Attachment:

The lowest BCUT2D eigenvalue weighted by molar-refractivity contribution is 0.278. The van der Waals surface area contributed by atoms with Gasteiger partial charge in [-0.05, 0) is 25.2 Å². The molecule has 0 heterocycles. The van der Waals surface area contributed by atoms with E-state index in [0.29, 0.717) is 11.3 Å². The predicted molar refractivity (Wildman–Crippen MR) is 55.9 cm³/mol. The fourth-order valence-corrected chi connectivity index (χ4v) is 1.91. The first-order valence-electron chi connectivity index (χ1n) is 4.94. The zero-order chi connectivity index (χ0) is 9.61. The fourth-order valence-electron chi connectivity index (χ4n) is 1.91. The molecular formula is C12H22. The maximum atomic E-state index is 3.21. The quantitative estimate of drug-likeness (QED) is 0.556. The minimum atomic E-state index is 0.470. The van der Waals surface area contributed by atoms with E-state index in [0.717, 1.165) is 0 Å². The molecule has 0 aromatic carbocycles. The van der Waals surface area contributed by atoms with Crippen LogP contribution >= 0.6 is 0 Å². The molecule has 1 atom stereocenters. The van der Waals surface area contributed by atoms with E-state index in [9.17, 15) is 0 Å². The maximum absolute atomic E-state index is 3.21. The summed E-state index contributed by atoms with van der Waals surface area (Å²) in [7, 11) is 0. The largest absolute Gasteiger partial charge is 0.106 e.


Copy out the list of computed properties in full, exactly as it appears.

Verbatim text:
The lowest BCUT2D eigenvalue weighted by molar-refractivity contribution is 0.278. The van der Waals surface area contributed by atoms with Gasteiger partial charge in [-0.05, 0) is 25.2 Å². The molecule has 0 heterocycles. The van der Waals surface area contributed by atoms with E-state index in [0.29, 0.717) is 11.3 Å². The predicted molar refractivity (Wildman–Crippen MR) is 55.9 cm³/mol. The fourth-order valence-corrected chi connectivity index (χ4v) is 1.91. The first-order valence-electron chi connectivity index (χ1n) is 4.94. The zero-order chi connectivity index (χ0) is 9.61. The fourth-order valence-electron chi connectivity index (χ4n) is 1.91. The molecular formula is C12H22. The maximum atomic E-state index is 3.21. The quantitative estimate of drug-likeness (QED) is 0.556. The minimum atomic E-state index is 0.470. The van der Waals surface area contributed by atoms with E-state index in [0.717, 1.165) is 0 Å². The molecule has 0 aromatic carbocycles. The van der Waals surface area contributed by atoms with Crippen LogP contribution >= 0.6 is 0 Å². The molecule has 1 atom stereocenters. The van der Waals surface area contributed by atoms with E-state index in [9.17, 15) is 0 Å². The maximum absolute atomic E-state index is 3.21. The summed E-state index contributed by atoms with van der Waals surface area (Å²) in [7, 11) is 0. The largest absolute Gasteiger partial charge is 0.106 e.